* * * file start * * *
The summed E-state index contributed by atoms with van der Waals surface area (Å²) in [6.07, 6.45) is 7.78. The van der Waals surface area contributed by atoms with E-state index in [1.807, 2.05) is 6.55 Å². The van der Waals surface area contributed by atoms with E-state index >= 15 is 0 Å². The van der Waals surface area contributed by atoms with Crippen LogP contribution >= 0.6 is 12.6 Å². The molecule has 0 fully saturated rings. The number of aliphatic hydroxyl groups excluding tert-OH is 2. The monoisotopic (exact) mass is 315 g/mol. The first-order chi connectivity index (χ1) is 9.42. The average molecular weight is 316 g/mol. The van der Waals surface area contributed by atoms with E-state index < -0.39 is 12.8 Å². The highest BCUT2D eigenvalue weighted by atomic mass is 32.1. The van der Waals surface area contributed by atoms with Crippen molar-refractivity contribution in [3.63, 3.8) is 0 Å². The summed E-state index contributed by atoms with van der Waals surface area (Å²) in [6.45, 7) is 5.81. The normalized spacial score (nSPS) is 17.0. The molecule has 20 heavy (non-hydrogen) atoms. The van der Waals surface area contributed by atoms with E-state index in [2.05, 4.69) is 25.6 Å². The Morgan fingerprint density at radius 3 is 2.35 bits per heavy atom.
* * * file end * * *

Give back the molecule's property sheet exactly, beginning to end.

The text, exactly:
The summed E-state index contributed by atoms with van der Waals surface area (Å²) in [6.07, 6.45) is 7.78. The van der Waals surface area contributed by atoms with E-state index in [1.807, 2.05) is 6.55 Å². The van der Waals surface area contributed by atoms with E-state index >= 15 is 0 Å². The van der Waals surface area contributed by atoms with Crippen LogP contribution >= 0.6 is 12.6 Å². The molecule has 0 fully saturated rings. The number of aliphatic hydroxyl groups excluding tert-OH is 2. The monoisotopic (exact) mass is 315 g/mol. The first-order chi connectivity index (χ1) is 9.42. The average molecular weight is 316 g/mol. The van der Waals surface area contributed by atoms with E-state index < -0.39 is 12.8 Å². The highest BCUT2D eigenvalue weighted by atomic mass is 32.1. The van der Waals surface area contributed by atoms with Crippen molar-refractivity contribution in [3.63, 3.8) is 0 Å². The summed E-state index contributed by atoms with van der Waals surface area (Å²) in [6.45, 7) is 5.81. The normalized spacial score (nSPS) is 17.0. The molecule has 20 heavy (non-hydrogen) atoms. The van der Waals surface area contributed by atoms with E-state index in [2.05, 4.69) is 25.6 Å². The Morgan fingerprint density at radius 3 is 2.35 bits per heavy atom.